Intel confirms large LGA1700 socket for Alder Lake In Developer Document

Discussion in 'Frontpage news' started by Hilbert Hagedoorn, Jun 29, 2020.

  1. Hilbert Hagedoorn

    Hilbert Hagedoorn Don Vito Corleone Staff Member

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  2. sverek

    sverek Ancient Guru

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    If this comes after Rocket Lake (which supposed to be yet another 14nm) and it has DDR5... Intel will finally move from 14nm around 2022...
     
  3. asturur

    asturur Master Guru

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    As long as it brings improvements and can be air cooled, is good.
     
  4. gdeliana

    gdeliana Member Guru

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    How many lakes are left yet? :D
     

  5. Fox2232

    Fox2232 Ancient Guru

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    There has not been VodkaLake. So there are few names left.
     
  6. PrMinisterGR

    PrMinisterGR Ancient Guru

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    Then they would be competing with Zen 4. Since 32 cores is probably close to the max for any mainstream socket, I wonder what they do next (both of them).
     
  7. gdeliana

    gdeliana Member Guru

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    They passed already the whiskey lake :D, they are towards vodka now :D
     
  8. Solfaur

    Solfaur Ancient Guru

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    At this point I believe that Intel will only drop the "lake" naming when they finally drop 14nm, let's hope they won't run out of lakes until then... :p
     
  9. asturur

    asturur Master Guru

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    They should get into software and write application and OS to support all those cores.
    Game engines too.
     
  10. Silva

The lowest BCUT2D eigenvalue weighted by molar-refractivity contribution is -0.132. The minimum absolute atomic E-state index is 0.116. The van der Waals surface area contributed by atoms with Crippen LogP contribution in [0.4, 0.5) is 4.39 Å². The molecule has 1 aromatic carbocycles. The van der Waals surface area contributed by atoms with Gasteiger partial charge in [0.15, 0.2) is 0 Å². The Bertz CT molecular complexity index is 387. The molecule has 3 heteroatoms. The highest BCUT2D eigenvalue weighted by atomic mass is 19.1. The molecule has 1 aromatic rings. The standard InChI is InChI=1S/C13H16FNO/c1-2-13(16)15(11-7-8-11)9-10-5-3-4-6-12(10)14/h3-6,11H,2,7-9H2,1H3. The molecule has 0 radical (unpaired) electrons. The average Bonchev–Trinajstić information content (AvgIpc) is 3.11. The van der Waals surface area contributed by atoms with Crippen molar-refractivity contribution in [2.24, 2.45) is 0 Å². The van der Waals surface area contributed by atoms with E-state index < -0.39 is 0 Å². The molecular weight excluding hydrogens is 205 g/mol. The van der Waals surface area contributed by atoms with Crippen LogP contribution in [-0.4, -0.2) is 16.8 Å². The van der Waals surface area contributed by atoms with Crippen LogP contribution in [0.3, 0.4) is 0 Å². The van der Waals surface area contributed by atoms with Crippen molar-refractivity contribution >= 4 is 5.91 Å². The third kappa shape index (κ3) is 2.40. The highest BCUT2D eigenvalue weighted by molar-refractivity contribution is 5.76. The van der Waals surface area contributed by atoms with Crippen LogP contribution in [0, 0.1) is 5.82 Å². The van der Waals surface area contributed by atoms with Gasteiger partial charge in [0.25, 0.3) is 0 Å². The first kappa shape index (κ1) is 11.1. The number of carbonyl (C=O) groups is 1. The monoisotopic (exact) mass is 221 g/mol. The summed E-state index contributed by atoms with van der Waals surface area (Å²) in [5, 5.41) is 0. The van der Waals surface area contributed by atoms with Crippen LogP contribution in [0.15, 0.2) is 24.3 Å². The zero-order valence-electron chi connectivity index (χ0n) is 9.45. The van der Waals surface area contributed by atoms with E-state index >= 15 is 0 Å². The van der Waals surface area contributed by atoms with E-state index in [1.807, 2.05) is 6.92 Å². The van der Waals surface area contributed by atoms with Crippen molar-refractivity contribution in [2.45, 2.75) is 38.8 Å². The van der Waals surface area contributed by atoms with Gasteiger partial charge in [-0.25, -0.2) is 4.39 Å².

Silva Maha Guru

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    I'm curious on why you think 32 cores is the max for mainstream. Probably four 5nm CPU dies and a 7nm IO fit in a package, but what tells us that's the limit?
    If AMD does smaller cores it could fit 6 on a CCX for 12 core dies. Then 4 dies could give us 48 cores on a mainstream CPU.
    Meanwhile TSMC is developing other smaller nodes that could improve the space on the package and fit more stuff on the dies.
     

  11. PrMinisterGR

    PrMinisterGR Ancient Guru

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    There is a hard stop with physics at around 1-2nm, and even before that there are huge issues with heat density, which we see already both in TSMC 7nm, and Intel's 10nm. So unless huge fundamentals change, there is a stop.
    48 cores are kind of useless for most tasks. I would argue that the best would be to start shipping with specialized hardware. It could be an I/O controller, like the new consoles have, or specific accelerators. I honestly cannot see any use for more than 32 cores on a desktop for the next five years, unless anything fundamental changes with software.
     
  12. Fox2232

    Fox2232 Ancient Guru

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    Heat density limits only clock. Because heat if function of both clock (cycles of 1/0 flops) and voltage to achieve such flop rate.
    While we do not generally need that many cores on "desktops" as you wrote, we could have 64 Zen2 cores easily at something like 2,2~2.4GHz (on all cores) within 160~200W depending on workload type.